The decision to host a company research and development (R&D) event for investors and analysts should not be taken lightly. Beyond the associated costs, the amount of time it takes to properly prepare is a big endeavor and can be a significant distraction to a company’s management team. Continue Reading
The Westwicke Blog is designed to deliver information and insights into the ever-changing world of healthcare communications.
Any company, no matter how diligent, can find itself suddenly thrust into a crisis — a natural disaster, product safety issue, whistleblower claim, or other unforeseen emergency. When an incident occurs, especially one that disrupts operations or threatens the company’s reputation, stakeholders, be they customers, shareholders or partners, will want to immediately know what happened and how they’re affected. Mishandling the crisis can exacerbate the problem and shake public trust, causing long-lasting harm. And in the current era of instantaneous digital and social media communications, if you don’t communicate during an urgent situation, others may get there first and define it for you.
As the rock ‘n’ roll generation begins settling into their senior years, the “Baby Boomer factor” is wielding its heavy influence on healthcare as it has on other industries. Healthcare spending has grown substantially over the past few decades, and demand will likely remain strong as the number of Americans aged 65 and older will more than double by 2060. At the same time, technologies such as artificial intelligence, blockchain, software-as-a-medical-device and other advances are transforming the healthcare industry and threatening the status quo through rich networks of connection, collaboration, and interdependence.
Creating a presentation for an audience of investors is a balancing act. On the one hand, there are specific pieces of information that investors want to see in a certain way, and if you don’t provide that information, they’ll wonder what you’re trying to hide. On the other hand, investors see so many presentations every month — hundreds of slides, thousands of charts, and an endless barrage of bullets and sub-bullets — it’s no wonder that so few make a lasting impression.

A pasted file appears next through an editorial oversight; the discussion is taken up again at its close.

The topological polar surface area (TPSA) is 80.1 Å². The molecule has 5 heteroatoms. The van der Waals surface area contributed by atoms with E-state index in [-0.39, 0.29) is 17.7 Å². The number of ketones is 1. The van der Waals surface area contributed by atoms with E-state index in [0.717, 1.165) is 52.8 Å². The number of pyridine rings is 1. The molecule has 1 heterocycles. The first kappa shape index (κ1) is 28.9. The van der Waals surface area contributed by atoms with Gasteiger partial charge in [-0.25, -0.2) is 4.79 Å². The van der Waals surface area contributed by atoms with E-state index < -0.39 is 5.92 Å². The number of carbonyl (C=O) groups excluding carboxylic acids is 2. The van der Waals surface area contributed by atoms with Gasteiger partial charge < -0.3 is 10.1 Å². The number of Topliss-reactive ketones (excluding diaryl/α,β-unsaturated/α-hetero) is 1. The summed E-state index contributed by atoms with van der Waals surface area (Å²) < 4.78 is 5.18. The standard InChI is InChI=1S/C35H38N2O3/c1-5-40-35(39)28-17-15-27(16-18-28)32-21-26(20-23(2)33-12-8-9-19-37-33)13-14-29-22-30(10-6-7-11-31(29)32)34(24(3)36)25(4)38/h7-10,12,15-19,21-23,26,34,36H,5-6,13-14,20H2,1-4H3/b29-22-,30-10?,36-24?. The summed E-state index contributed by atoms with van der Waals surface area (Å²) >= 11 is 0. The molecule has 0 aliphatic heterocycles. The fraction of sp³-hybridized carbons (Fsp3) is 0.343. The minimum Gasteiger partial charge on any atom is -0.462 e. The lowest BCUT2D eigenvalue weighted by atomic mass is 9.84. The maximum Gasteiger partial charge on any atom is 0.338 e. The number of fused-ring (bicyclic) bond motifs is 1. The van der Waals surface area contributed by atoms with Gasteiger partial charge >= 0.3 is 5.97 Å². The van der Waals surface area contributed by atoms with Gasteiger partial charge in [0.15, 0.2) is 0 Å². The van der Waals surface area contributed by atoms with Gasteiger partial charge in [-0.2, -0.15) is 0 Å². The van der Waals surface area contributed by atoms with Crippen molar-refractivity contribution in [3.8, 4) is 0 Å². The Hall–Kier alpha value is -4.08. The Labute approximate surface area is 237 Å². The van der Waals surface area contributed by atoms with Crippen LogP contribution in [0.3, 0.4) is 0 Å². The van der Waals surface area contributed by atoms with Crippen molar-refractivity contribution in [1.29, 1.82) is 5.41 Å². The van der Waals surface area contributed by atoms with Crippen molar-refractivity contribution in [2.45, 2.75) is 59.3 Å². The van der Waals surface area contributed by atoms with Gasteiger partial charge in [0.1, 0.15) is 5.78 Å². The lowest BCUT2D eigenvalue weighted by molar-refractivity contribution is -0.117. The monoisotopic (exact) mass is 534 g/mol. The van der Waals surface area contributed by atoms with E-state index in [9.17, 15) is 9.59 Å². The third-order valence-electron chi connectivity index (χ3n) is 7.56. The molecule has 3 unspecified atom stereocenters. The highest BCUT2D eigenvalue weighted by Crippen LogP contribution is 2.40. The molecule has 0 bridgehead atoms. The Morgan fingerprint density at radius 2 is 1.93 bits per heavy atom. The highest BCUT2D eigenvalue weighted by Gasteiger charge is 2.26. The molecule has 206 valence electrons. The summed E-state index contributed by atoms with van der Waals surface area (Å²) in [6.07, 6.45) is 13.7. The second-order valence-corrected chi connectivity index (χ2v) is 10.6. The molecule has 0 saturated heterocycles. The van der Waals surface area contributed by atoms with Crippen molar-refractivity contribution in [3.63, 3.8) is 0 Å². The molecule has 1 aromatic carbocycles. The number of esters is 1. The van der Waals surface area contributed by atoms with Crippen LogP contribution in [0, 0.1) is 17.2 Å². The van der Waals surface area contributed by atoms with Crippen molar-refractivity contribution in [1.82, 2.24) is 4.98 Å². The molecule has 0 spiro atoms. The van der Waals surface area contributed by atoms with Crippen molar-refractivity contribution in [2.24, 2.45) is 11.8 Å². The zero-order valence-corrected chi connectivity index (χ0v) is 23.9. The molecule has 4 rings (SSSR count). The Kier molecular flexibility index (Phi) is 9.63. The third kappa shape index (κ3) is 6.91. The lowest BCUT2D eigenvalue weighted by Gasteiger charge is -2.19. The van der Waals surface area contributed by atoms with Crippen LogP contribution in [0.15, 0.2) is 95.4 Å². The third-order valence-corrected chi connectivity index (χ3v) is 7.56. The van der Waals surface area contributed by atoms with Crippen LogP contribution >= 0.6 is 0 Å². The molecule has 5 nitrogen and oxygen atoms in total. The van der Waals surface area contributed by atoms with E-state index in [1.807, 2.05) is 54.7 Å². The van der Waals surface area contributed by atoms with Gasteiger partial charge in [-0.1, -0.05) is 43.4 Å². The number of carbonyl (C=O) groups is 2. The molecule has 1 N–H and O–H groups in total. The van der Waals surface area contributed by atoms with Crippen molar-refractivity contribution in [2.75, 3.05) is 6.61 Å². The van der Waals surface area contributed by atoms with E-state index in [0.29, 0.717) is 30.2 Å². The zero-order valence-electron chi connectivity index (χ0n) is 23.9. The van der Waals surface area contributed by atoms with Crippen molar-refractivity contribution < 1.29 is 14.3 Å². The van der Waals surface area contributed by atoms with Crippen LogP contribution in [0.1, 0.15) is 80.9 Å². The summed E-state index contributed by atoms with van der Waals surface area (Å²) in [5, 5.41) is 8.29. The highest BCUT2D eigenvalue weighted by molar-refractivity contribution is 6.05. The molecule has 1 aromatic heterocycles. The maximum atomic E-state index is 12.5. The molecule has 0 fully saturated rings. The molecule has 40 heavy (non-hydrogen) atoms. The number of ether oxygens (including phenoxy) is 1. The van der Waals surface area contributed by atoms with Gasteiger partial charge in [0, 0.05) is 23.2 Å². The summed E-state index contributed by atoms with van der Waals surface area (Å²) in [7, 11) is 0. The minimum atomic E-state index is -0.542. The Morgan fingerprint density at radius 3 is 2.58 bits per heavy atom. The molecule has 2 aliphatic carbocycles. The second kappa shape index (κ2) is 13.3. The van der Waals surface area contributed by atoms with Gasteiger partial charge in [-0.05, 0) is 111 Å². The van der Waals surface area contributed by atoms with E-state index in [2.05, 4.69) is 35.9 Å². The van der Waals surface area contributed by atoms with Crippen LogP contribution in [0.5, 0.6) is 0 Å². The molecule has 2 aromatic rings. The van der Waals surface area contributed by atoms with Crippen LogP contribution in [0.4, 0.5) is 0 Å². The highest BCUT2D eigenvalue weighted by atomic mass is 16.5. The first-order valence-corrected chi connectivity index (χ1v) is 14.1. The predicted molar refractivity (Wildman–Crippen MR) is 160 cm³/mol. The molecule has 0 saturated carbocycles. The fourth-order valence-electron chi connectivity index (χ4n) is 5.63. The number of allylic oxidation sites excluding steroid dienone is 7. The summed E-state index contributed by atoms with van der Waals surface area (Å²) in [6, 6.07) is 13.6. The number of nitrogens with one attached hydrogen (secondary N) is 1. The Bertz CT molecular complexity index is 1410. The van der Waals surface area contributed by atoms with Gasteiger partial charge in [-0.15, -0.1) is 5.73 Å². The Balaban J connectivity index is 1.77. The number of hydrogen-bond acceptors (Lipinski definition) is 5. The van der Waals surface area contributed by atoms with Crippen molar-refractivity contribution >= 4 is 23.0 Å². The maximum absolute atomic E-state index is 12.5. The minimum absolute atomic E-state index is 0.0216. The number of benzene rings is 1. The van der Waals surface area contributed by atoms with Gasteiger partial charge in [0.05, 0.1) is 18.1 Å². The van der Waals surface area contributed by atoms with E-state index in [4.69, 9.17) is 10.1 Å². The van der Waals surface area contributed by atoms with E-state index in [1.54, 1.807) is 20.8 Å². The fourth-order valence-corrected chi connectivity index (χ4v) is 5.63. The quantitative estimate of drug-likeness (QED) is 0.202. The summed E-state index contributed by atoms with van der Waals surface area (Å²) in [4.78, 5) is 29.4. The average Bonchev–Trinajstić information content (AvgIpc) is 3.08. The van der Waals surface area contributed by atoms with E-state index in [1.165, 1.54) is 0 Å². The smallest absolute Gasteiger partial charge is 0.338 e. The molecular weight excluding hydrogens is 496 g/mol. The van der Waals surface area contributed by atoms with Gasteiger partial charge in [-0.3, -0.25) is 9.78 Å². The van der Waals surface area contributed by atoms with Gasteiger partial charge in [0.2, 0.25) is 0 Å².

Face-to-face meetings with key members of the institutional investor community can be critical to your company’s success in the public markets. However, it can often be challenging for companies to reach the right institutional accounts and appropriately balance these IR activities with the many other demands on management’s time.
Earnings calls are your opportunity to communicate your company’s story to the world. These calls give analysts and investors insight into the progress you’re making on financial metrics and clues about future performance. It’s critical to make these calls count.
It may seem a bit early to start creating an investor relations plan for the coming year, but considering there are several major external factors primed to drive structural change and market volatility, it’s critical to start planning now. After all, there is a major U.S. election in November 2020, a recent inversion in the yield curve that may be a predictor of an approaching economic slowdown, an ongoing trade war, and plans for investor conferences organized by corporate access teams at major buy-side institutions that cut out the investment banks.
Reaching the right investors is crucial to expanding your shareholder base and raising your corporate profile. By developing an effective investor-targeting strategy, you can hone in on the institutional investors who are more likely to commit to companies like yours.
Finding those investors begins with a focused and thoughtful approach. Here are a few steps to help you identify a strong circle of promising, high-priority investor targets.
One of the most critical aspects of being able to effectively communicate with Wall Street is to understand how it views you, your company, and your story. A solid understanding of the lens through which you are viewed can give you the foundation to develop a strategic communication plan. Unfortunately, Wall Street doesn’t sit down as a group to develop a single view on your company — each sell-side analyst and investor develops his or her own unique opinion that is influenced by a wide variety of factors.
I remember when reporters answered their phones because they were always at their desks, and only the very wealthy had cell phones. I remember sending materials via overnight mail, because that was the way reporters in Washington, D.C. wanted to be pitched. Then came dial-up internet and the common chime: “You’ve got mail.”